Matthew Bentley

Nasty Nigel’s Time-Traveling, Reality-Hacking Rap

El Ultimo Playboy takes Brooklyn

Last Friday, Nasty Nigel broke time by looking like the past and rapping like the future.

Nigel is for sure a rappin’-ass dude, as evidenced by his long stint co-fronting the Queens-proud rap collective World’s Fair with fellow artists like Remy Banks, who also performed at the Brooklyn Bazaar event. His most recent release, the six-song cassette El Ultimo Playboy: La Vida Y Los Tiempos de Nigel Rubirosa, gives praise to weed, girls, money, and a childhood spent doing stuff like drinking Boone’s Farm (totalé hurl, especially the neon-blue kind, right?) behind subsidized housing. These are some of contemporary music’s broadest targets, and he nails every one.

But this was only some of what the audience experienced Friday at the Brooklyn Bazaar, which has been moved from its original warehouse-cum-arcade to the Polonaise Terrace, a Polish banquet hall in Greenpoint kitted out with mirrored walls and the marbled-Band-Aid-and-gold color scheme specific to Duran Duran album art and 1990s orthodontists.

Due in part to that decor — which left him sidestepping back and forth across a stage built for endless bar mitzvah toasts, forever in two places at once, choreographed by the same Satanic minions who make those stupid carnival-game milk bottles impossible to hit — Nasty Nigel looked much like he does in the ’70s-inspired press photos for El Ultimo Playboy. Which is to say, he looked something like Frank Zappa’s stunt double (can’t spell “Frank Zappa” without R-A-P!). He’s singing about getting fucked up and barfing, but watching him perform, one gets the uncanny sense that he’s carsick from time travel.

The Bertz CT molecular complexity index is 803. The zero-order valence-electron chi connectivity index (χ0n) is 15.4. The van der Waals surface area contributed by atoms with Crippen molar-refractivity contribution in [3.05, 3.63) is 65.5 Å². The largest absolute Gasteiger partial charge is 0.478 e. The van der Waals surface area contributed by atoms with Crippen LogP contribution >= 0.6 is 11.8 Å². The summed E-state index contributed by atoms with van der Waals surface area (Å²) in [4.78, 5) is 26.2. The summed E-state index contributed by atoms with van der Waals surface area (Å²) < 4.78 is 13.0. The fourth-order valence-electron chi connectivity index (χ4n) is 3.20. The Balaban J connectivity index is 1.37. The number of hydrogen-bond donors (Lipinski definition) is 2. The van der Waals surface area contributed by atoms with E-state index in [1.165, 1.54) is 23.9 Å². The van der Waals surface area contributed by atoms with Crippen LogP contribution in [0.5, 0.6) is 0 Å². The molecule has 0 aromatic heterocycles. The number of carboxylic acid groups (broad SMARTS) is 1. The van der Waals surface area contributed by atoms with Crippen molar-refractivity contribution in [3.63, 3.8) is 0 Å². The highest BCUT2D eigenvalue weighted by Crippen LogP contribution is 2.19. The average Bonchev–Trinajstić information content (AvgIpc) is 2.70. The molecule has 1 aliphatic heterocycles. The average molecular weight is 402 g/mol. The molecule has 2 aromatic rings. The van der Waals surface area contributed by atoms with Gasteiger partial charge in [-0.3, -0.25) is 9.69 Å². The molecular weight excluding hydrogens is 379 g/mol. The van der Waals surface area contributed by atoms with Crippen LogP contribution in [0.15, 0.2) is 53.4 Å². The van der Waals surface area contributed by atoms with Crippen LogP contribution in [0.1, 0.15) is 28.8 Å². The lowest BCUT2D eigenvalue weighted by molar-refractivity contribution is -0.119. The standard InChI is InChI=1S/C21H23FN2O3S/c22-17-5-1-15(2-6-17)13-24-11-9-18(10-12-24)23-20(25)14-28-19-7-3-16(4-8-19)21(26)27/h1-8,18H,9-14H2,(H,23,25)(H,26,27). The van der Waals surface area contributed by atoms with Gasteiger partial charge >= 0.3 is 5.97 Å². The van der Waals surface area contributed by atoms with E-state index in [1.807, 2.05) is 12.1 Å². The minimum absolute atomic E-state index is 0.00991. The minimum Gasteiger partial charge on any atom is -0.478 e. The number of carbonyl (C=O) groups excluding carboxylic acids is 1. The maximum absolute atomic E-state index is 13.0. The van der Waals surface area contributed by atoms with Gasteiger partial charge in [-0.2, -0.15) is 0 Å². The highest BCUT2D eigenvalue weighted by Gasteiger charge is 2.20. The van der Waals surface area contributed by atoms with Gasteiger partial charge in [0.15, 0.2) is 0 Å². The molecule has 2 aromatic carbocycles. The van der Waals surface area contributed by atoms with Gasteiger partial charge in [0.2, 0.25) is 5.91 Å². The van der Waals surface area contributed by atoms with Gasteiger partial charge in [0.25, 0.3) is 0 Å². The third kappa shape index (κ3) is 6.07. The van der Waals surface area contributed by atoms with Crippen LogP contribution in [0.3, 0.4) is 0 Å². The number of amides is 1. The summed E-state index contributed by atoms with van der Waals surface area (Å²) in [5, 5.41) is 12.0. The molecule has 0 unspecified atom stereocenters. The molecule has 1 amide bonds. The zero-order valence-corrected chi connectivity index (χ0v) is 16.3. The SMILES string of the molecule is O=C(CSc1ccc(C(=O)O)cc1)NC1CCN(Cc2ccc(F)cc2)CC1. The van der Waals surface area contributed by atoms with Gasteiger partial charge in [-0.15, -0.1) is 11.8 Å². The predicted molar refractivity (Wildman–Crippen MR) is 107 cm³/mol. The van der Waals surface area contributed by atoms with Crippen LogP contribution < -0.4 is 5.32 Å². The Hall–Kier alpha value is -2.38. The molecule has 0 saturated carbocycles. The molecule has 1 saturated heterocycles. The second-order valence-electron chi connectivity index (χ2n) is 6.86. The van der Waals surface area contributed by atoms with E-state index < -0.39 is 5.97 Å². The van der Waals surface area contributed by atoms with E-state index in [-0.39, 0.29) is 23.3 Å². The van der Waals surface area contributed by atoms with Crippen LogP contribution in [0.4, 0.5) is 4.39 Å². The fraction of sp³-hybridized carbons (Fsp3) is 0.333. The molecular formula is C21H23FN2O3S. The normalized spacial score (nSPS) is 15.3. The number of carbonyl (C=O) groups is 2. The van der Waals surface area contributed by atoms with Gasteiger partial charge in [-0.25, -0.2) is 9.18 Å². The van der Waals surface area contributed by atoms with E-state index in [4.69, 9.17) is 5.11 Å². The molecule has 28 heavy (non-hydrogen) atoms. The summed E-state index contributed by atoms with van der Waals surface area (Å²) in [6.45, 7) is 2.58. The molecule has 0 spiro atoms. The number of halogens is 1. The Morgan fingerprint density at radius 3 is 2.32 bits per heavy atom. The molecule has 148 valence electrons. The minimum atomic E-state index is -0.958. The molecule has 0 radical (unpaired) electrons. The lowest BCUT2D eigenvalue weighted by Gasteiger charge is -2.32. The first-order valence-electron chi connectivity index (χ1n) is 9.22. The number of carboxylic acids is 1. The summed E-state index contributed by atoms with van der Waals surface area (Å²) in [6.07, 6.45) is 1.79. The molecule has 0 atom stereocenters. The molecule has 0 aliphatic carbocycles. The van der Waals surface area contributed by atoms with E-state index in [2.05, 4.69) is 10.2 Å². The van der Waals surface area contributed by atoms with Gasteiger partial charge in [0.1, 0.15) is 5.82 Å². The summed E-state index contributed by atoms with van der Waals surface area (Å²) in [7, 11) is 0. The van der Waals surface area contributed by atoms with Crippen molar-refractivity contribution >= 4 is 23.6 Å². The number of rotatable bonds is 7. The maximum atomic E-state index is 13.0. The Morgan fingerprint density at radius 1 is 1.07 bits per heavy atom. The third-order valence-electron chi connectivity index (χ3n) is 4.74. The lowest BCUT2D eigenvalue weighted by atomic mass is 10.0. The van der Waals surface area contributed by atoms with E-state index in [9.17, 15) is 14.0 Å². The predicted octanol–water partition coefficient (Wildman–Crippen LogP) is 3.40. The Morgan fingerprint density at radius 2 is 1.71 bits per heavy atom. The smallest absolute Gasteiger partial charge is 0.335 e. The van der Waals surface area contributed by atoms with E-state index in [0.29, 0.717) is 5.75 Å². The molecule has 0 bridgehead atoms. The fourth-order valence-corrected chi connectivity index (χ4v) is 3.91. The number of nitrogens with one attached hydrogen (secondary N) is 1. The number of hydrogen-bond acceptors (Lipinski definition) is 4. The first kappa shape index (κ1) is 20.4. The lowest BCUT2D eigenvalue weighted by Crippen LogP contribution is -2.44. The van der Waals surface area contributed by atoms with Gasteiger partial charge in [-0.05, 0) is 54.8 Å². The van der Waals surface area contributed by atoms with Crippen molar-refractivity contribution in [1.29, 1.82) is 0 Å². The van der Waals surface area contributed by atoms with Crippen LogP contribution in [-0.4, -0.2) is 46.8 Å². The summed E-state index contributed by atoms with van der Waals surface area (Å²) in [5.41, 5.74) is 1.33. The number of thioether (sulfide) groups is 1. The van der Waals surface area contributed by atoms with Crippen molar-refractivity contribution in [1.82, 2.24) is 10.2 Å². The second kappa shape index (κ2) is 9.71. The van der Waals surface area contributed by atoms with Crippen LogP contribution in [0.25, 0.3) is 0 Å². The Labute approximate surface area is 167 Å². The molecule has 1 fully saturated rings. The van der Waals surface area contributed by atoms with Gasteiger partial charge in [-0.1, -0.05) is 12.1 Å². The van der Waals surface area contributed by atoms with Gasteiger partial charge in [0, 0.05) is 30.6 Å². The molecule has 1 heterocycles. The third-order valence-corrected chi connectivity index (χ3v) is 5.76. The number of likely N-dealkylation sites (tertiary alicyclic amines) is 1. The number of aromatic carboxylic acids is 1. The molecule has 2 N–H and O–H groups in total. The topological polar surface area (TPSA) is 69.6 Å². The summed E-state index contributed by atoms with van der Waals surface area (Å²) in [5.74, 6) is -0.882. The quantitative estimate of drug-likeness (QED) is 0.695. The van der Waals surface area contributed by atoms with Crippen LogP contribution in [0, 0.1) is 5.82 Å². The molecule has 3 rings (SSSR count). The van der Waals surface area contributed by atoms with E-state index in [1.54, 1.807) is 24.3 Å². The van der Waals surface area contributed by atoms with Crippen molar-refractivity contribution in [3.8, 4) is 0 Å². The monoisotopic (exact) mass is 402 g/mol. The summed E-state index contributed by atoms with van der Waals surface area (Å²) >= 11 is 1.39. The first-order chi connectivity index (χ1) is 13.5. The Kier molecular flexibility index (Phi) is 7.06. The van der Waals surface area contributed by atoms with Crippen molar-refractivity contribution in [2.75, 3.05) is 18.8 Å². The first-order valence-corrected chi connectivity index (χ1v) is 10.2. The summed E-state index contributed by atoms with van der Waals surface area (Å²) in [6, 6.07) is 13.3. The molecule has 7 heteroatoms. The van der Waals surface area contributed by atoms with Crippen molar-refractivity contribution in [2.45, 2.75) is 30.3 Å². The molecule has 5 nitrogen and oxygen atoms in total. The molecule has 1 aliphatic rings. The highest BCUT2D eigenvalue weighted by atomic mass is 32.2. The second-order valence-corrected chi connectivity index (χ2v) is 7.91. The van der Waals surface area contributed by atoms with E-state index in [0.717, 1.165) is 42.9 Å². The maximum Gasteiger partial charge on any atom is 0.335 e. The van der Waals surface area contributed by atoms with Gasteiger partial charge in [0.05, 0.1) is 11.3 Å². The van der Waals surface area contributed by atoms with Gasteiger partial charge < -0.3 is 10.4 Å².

If there’s one character in fiction or history who matches up with Nasty Nigel, it’s Sushi K — a rapper who hangs out at an elite hacker bar in the Matrix-like Metaverse of Neal Stephenson’s vanguard 1992 cyberpunk novel Snow Crash. Stephenson’s hackers can transcend the platform’s design and encoded physics, meaning Sushi K can hack his own hair until it’s large enough to fill his surroundings. He’s happiest when performing, whether it’s for “actual homeboys” or “thrashers … who like both rap music and heavy metal.” (Perhaps, like Nigel, Sushi K would have put his tape out on Looking Stupid, the boutique label started and managed by Jesse Miller-Gordon of NYHC outfit Sick Feeling.)

That’s Nigel, on stage and on record, dancing hair-first through time’s octaves; negotiating how much space he has between meat and pixel, cassette and SoundCloud, cyberpunk in 1992 and the ’64 World’s Fair; stalling out on a dial-up-modem-slow bass line or sugary kiddie booze. On Friday, the crowd of actual homeboys and thrashers gazed toward him, surrendering the present, distracted by El Ultimo Playboy — the man who has apparently hacked the Metaverse.